TV offers chefs a helping of fame

Food Network marks 10 years

October 29, 2003|By Kristin Eddy | Kristin Eddy,CHICAGO TRIBUNE

NEW YORK - Chef Mario Batali was back in the kitchen on a Monday morning. The heat was on under a pan of polenta, the comforting smell of cooking onions perfumed the air over the stove and Batali, his gingery hair pulled back in a ponytail, sported his unconventional outfit of chef's jacket, frayed shorts, purple socks and orange clogs.

He might have been in any one of his acclaimed restaurants in this city, but instead he was on a set in one of the Food Network's studios, taping an episode of Molto Mario.

His line of sight, as he looked away from the artificial sunniness of the kitchen, met a darkened room lined with cables, prop carts and a slew of people there to help him entice an audience of millions, none of whom could taste or smell what he was making.

Batali's success was already evident even before his show debuted on television. But now his fame extends across the country, thanks to a regular spot on the Food Network, the cable channel that celebrates 10 years on the air next month.

As a network, it now reaches a considerable audience of more than 79 million subscribers from the United States to as far away as Polynesia. It still is not a powerhouse in terms of viewership. Nielsen Media Research reports that this year, Food Network has averaged 621,000 viewers, while another cable network, Lifetime, averaged 1.8 million. And CBS has averaged an audience of close to 11 million.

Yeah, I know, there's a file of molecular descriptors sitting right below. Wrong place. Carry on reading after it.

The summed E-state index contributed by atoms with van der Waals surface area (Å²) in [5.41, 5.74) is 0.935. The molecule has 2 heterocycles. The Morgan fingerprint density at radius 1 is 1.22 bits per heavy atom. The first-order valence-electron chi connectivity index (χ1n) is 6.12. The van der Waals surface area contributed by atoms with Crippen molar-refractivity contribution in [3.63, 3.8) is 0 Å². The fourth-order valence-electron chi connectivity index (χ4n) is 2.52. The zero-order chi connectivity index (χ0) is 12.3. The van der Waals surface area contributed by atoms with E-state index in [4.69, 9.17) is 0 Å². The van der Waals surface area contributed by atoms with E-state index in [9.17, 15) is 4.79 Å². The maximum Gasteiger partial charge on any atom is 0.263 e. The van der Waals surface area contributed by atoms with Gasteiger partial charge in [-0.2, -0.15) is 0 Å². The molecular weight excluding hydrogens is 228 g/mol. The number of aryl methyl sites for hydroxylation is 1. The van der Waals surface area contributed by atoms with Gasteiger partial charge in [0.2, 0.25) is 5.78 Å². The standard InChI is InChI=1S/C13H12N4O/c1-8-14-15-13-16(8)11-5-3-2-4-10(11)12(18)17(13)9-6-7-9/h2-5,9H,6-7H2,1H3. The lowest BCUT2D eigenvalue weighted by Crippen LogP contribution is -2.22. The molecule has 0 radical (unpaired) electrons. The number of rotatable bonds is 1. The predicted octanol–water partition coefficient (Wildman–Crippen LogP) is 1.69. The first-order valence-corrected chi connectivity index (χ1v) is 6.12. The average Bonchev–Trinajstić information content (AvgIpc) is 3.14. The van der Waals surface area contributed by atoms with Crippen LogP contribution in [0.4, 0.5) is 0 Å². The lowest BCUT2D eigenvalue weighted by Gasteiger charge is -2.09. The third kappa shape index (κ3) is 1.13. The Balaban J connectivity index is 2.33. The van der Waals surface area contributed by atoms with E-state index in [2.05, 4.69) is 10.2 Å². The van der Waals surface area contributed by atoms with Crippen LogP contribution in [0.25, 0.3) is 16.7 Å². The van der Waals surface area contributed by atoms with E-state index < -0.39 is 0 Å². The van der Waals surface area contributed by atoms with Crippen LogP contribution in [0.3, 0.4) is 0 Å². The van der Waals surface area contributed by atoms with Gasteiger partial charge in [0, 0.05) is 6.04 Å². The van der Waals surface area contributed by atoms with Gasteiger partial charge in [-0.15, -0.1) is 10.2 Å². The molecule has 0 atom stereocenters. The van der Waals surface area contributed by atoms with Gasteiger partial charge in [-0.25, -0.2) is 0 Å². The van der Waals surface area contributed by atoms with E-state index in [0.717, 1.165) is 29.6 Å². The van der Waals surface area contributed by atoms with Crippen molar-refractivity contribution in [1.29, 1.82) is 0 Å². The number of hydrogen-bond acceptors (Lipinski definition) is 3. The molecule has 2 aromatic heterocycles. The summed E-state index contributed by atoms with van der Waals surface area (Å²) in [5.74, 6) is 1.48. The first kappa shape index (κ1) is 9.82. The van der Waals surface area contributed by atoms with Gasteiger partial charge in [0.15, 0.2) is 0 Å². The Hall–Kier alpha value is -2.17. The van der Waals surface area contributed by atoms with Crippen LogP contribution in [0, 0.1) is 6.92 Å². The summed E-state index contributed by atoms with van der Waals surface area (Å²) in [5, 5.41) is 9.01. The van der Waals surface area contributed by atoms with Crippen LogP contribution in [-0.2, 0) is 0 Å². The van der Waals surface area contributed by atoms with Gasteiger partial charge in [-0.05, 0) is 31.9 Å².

But the Food Network has, perhaps more than the other media, changed the way Americans have come to regard chefs, the food industry and the possibility of becoming good cooks themselves. It is safe to say that the network has added a new dimension to the idea of "TV dinners."

A show such as Food Finds takes viewers on a hunt for specialty foods and long-lost favorites. Rachael Ray's 30-Minute Meals appeals to home cooks who want family meals fast. And chefs like Batali have found that appearing on the network gives them a far greater level of fame than previously.

Karen Page, co-author with husband Andrew Dornenburg of Becoming a Chef, said the couple were frequent visitors to Batali's first restaurant, Po, when it was a "tiny little place." Yet the chef "wasn't even on our radar screen then," as someone to feature in the book, said Page. Batali is now on the back cover of the newest edition.

"Once his show came out, there were lines around the block for the restaurant," she said. The Food Network "had a huge national impact."

Other careers also took off on the network. Pastry chef Gale Gand of Tru restaurant in Chicago saw her fame explode once her show, Sweet Dreams, hit the airwaves three years ago.

The channel has helped promote dozens more chefs during the past decade, and offered programs on food history, food products and home-cook-oriented recipes and techniques. The lineup evolves regularly; four new shows debuted in March, including Roker on the Road, with television anchor Al Roker, and Lighten Up! which focuses on recipe makeovers.